FIG. 1 is a first architecture form of an engine monitoring system implementing the method of the invention;

FIG. 2 is a second architecture form of an engine monitoring system implementing the method of the invention; and

FIG. 3 is a simplified flow chart of the plane engine monitoring method according to the invention.

DESCRIPTION OF THE PREFERRED EMBODIMENTS

Referring to FIGS. 1 and 2, the architecture will be detailed in the example of a four-engine plane. The monitoring and controlling system 10 for engines m1, m2, m3, m4 of a plane (not shown), comprises FADEC calculators 1, 2, 3, 4, each monitoring and controlling a respectively designated engine m(1), m(2), m(3), m(4), or m1, m2, m3, m4 in the figures.

The FADECs, here four of them, are connected between them via the plane by an AFDX (Avionics Full DupleX) digital communication network 5, for example, defined by the ARINC (Aeronautical Radio INCorporated) standard, either through a specific link as provided for the hereinafter presented communications, or through a pre-existing link of the plane dedicated to other communications, and emit data and parameters from the engine they are supposed to monitor and control. The FADECs being two-way calculators, those ways make it possible to strengthen the information as received from one or the other FADECs.

In a first embodiment (FIG. 1), there is provided a “plane” central calculator 6 also connected with this network 5 for pooling by one of its functions 61 and processing by one of its functions 62, data and parameters it receives from all the FADECs 1, 2, 3, 4, as will be explained hereinafter.

In a second preferred embodiment, (FIG. 2), it is one of the FADECs 1, 2, 3, or 4, i.e. the FADEC i, that plays itself the role of the function 62 of the calculator 6, which is not useful for implementing the invention.

However, in this latter case, all the FADECs 1, 2, 3, 4 are identical and could simultaneously process, similarly to the function 61 and as will be explained hereinafter, data and parameters of the engine they are responsible for, added with data and parameters (emitted by the other FADECs) received on the network 5.

In the first case, it is to be noticed that the central calculator 6 can only play the role of an intermediary 61 on the network 5 for only pooling data and parameters emitted by the FADECs and for optionally determining the FADEC i that is to perform the hereinafter processing.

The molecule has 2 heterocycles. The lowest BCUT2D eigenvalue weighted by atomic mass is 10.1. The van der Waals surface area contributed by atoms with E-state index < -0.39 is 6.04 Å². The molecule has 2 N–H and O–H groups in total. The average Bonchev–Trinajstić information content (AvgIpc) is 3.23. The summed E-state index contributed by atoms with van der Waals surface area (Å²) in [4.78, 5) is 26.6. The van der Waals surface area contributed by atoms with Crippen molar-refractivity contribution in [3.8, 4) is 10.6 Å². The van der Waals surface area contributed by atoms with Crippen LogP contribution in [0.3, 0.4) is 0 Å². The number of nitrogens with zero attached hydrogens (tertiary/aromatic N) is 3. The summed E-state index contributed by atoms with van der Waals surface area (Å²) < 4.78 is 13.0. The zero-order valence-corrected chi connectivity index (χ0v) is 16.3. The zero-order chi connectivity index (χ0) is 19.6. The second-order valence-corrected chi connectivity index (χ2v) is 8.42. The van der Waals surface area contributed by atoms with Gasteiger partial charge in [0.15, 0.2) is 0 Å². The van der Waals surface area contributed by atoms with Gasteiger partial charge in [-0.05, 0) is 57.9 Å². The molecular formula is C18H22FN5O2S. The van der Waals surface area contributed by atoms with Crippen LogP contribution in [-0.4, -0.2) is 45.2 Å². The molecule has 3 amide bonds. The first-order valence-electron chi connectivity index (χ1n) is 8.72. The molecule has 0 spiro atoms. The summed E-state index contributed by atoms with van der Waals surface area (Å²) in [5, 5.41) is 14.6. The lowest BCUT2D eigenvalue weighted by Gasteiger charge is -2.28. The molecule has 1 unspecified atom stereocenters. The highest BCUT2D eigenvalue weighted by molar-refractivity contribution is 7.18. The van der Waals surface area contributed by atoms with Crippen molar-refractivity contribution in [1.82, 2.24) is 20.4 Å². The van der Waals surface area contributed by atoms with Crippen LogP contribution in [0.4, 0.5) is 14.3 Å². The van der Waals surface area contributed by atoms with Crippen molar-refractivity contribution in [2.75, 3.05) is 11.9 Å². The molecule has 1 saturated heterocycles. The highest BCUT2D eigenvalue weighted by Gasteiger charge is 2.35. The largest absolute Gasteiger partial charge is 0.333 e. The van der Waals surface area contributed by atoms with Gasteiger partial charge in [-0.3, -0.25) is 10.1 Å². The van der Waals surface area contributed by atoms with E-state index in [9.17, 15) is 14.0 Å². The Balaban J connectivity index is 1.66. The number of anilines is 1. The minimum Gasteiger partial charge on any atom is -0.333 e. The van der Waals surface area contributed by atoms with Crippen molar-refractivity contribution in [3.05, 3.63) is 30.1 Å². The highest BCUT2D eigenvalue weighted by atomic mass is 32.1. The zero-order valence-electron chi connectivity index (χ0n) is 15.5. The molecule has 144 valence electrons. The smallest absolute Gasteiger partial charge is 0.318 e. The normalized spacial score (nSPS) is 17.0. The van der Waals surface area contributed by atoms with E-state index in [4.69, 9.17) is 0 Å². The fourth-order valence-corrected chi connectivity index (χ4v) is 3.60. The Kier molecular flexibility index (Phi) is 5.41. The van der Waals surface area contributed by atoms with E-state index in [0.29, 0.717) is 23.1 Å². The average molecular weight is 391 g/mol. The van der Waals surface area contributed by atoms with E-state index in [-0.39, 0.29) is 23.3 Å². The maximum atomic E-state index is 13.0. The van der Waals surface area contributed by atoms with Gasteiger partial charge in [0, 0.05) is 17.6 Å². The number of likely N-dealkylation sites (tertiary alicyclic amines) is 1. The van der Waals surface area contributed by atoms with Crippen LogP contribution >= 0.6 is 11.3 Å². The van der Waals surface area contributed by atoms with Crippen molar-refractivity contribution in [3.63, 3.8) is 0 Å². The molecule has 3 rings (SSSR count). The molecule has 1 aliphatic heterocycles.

Thus, any FADEC 1, 2, 3, 4, or the central calculator 6, or the FADEC i, according to the adopted architecture, has available the same data and parameters from all the engines m1, m2, m3, m4 of the plane and performs the monitoring processing 62 which will be now explained, referring to FIG. 3, simultaneously with the monitoring method.

In step 100, by an emission function 60 on the network 5, the FADEC calculators 1, 2, 3, 4 emit on the network 5 the value V(1), V(2), V(3) and V(4), respectively, of at least one operating parameter for the engines m1, m2, m3, m4 respectively, together with its engine marker “m1”, “m2”, “m3”, “m4” corresponding to its emission address, and with its parameter reference p(1), p(2), p(3), p(4), respectively.

The FADEC j (j=1 to 4), or the calculator 6, receives, either through the reception and pooling function 61 for the parameters emitted on the network 5, or through the function 61 of the other FADECs, the triplets V(k), m(k), p(k) (k=1 to 4, k different from j) and has available four triplets corresponding to k=1, 2, 3, 4.

In step 101, by means of the function 62 of the calculator 6 or any FADEC 1 to 4, any value V(k) is compared to the three other values V(k′) for k′=1, 2, 3, 4, k′ being different from k, but only if p(k′)=p(k), that shows that this is the same parameter, but corresponding to two different engines m(k) and m(k′).

Absolute values d1(k), d2(k), d3(k) of the differences V(k)−V(k′) between the values of such parameters could, for example, be calculated.

In step 102, the above mentioned differences d1, d2, d3 are compared with a predetermined threshold S, corresponding to a measurement tolerance of the parameter.

If, in step 103, no difference exceeds the threshold S, the procedure proceeds with step 105 without any particular action.

Otherwise, the procedure proceeds with step 104 wherein the number of differences exceeding the threshold S is counted. Then, for example, if only one difference d1 does exceed the threshold S, the event is stored in a memory M1 and the procedure proceed with step 105.